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In this study, Green Tea Extract was given to 70 modestly obese individuals for 3 months. The
average body mass index, a measure of body fat, was 28.9% at enrollment into the study. The patients
consumed a total of 270mg EGCG daily divided into two servings. By the 12th week, body weight dropped
by an average of 4.6% and waist size decreased by 4.5%. The Green Tea Extracts EGCG stimulated
thermogenesis; the burning of brown fat and the burning of calories. The EGCG did not affect heart
rate; many thermogenic agents can affect heart rate and blood pressure. This study is published in the
journal Phytomedicine 9;3-8;2003. In a second study, daily consumption of Green Tea Extract increased
the 24-hour energy expenditure (calorie burning) by 4% compared to placebo. This study appears in the
American Journal of Clinical Nutrition.
Commentary by Jerry Hickey, R.Ph.
Studies show it is not the caffeine which helps decrease
the risk of developing diabetes but probably the polyphenols.
Higher intake of Green Tea protects cognitive function in the elderly
A comprehensive Geriatric Assessment of 1003 elderly Japanese community living residents over the age
of 70 was conducted in 2002. It turns out that a higher intake of Green Tea in these elderly subjects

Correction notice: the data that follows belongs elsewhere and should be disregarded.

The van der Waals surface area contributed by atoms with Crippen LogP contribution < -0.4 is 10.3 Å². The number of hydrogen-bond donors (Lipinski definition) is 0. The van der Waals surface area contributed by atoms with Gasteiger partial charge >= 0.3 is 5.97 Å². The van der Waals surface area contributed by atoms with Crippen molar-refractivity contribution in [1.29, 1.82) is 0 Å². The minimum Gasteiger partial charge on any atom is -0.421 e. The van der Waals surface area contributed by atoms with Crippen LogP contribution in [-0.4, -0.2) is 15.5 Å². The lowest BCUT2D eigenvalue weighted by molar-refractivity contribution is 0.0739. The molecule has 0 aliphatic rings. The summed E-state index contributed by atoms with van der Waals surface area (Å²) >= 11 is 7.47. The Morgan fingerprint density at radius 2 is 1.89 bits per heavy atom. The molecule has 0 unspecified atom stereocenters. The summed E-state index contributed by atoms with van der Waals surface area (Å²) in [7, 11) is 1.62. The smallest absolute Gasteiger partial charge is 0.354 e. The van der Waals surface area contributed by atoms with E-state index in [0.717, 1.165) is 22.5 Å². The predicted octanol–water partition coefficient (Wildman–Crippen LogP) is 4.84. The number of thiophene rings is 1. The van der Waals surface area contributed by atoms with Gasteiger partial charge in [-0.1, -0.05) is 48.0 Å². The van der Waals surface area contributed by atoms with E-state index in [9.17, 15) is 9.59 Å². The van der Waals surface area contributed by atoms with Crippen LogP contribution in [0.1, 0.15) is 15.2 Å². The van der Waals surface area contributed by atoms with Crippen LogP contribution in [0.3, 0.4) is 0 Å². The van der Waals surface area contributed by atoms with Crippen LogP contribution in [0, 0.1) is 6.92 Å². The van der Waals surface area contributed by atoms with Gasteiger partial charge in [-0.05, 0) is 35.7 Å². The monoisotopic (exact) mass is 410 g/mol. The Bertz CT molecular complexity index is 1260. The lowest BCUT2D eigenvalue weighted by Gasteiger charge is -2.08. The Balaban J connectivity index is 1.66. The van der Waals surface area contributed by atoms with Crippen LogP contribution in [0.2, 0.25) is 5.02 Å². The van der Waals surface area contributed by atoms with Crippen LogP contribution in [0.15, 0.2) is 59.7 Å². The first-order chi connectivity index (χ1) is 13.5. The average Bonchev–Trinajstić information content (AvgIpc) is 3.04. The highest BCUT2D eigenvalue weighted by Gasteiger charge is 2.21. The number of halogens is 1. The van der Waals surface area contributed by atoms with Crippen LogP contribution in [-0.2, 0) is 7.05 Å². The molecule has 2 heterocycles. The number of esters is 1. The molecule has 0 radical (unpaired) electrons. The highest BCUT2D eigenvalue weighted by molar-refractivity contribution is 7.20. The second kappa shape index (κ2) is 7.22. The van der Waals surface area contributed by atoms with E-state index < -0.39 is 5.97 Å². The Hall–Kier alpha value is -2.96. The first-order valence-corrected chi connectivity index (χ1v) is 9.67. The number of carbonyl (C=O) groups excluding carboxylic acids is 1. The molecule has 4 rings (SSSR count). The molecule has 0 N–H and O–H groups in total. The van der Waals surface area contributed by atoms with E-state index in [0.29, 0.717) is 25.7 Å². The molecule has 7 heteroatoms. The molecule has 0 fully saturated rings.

was associated with protection of cognitive function. The Mini Mental State Examination is a measure of
cognitive status in adults. It can be used to screen for cognitive impairment or to estimate the degree of
cognitive impairment and to assess changes to cognitive function over time. With a cutoff of 26, an accepted
cutoff for assessing cognitive status, it was found that for 3 cups of Green Tea a week there was an even
chance of cognitive decline, for 4 to 6 cups a week the risk of cognitive decline was 48% lower, and for 2
cups or more per day the risk of cognitive decline dropped by 64%. A higher intake of Green tea is associated
with a lower prevalence of cognitive impairment in humans. The study was performed at Tohoku University
Graduate School of Medicine, Sendai, Japan and is published in the February 2006 issue of the American
Journal of Clinical Nutrition.